Engaged but ambivalent: a study of young Indigenous Australians and democratic citizenship

Research output: Contribution to journalArticleResearchpeer-review

Abstract

In 2016, data was collected from eighty-one Indigenous young people in Australia through surveys and focus groups, which provide insight into the experiences of citizenship and democracy by young Indigenous Australians. This paper examines the attitudes of these young Indigenous Australians in relation to conventional political, economic and cultural domains of citizenship. Discussion highlights young Indigenous Australians' perceptions of their spheres of influence, as well as their perceptions of the barriers and enablers to influence their worlds. The findings are used to critically interrogate the concept of democratic citizenship through recent scholarly lenses including the following: affective and spatial dimensions of citizenship; resilience and identity; and daily acts of citizenship. Connection to the local community is important to many of the young Indigenous participants in this study. This sends a powerful message to educational practitioners and policy makers: The local is a key site in positively shaping the democratic citizenship of young people, with an opportunity for schools and educational activities in local settings to play a central role.

Original languageEnglish
Pages (from-to)193-205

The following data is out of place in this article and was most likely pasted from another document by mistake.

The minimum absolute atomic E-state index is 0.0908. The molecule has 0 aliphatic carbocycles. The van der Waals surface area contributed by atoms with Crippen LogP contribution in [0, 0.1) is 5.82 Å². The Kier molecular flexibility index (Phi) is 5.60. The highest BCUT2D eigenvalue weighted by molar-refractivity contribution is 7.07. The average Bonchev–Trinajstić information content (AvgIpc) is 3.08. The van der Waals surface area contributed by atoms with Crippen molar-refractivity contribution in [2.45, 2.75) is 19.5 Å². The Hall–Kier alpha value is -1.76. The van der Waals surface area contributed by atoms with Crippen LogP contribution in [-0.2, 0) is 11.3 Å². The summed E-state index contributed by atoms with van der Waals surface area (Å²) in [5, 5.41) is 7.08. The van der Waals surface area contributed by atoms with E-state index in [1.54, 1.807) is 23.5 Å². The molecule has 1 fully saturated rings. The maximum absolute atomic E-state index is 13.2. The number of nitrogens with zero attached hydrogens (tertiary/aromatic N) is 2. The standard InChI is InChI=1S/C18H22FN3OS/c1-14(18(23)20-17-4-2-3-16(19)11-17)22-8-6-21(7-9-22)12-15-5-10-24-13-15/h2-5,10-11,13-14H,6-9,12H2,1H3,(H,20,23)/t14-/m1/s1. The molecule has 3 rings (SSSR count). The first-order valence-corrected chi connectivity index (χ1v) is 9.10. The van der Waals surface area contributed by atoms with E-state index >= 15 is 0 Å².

Number of pages13
JournalThe Australian Journal of Indigenous Education
Volume48
Issue number2
DOIs
Publication statusPublished - Dec 2019

Keywords

  • Aboriginal and Torres Strait Islander peoples
  • Citizenship
  • Democracy
  • Identity
  • Resilience
  • Indigenous young people
  • Voting
  • Belonging

Cite this

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title = "Engaged but ambivalent: a study of young Indigenous Australians and democratic citizenship",
abstract = "In 2016, data was collected from eighty-one Indigenous young people in Australia through surveys and focus groups, which provide insight into the experiences of citizenship and democracy by young Indigenous Australians. This paper examines the attitudes of these young Indigenous Australians in relation to conventional political, economic and cultural domains of citizenship. Discussion highlights young Indigenous Australians' perceptions of their spheres of influence, as well as their perceptions of the barriers and enablers to influence their worlds. The findings are used to critically interrogate the concept of democratic citizenship through recent scholarly lenses including the following: affective and spatial dimensions of citizenship; resilience and identity; and daily acts of citizenship. Connection to the local community is important to many of the young Indigenous participants in this study. This sends a powerful message to educational practitioners and policy makers: The local is a key site in positively shaping the democratic citizenship of young people, with an opportunity for schools and educational activities in local settings to play a central role.",
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Engaged but ambivalent : a study of young Indigenous Australians and democratic citizenship. / Walsh, Lucas; Zyngier, David; Fernandes, Venesser; Zhang, Hongzhi.

In: The Australian Journal of Indigenous Education, Vol. 48, No. 2, 12.2019, p. 193-205.

Research output: Contribution to journalArticleResearchpeer-review

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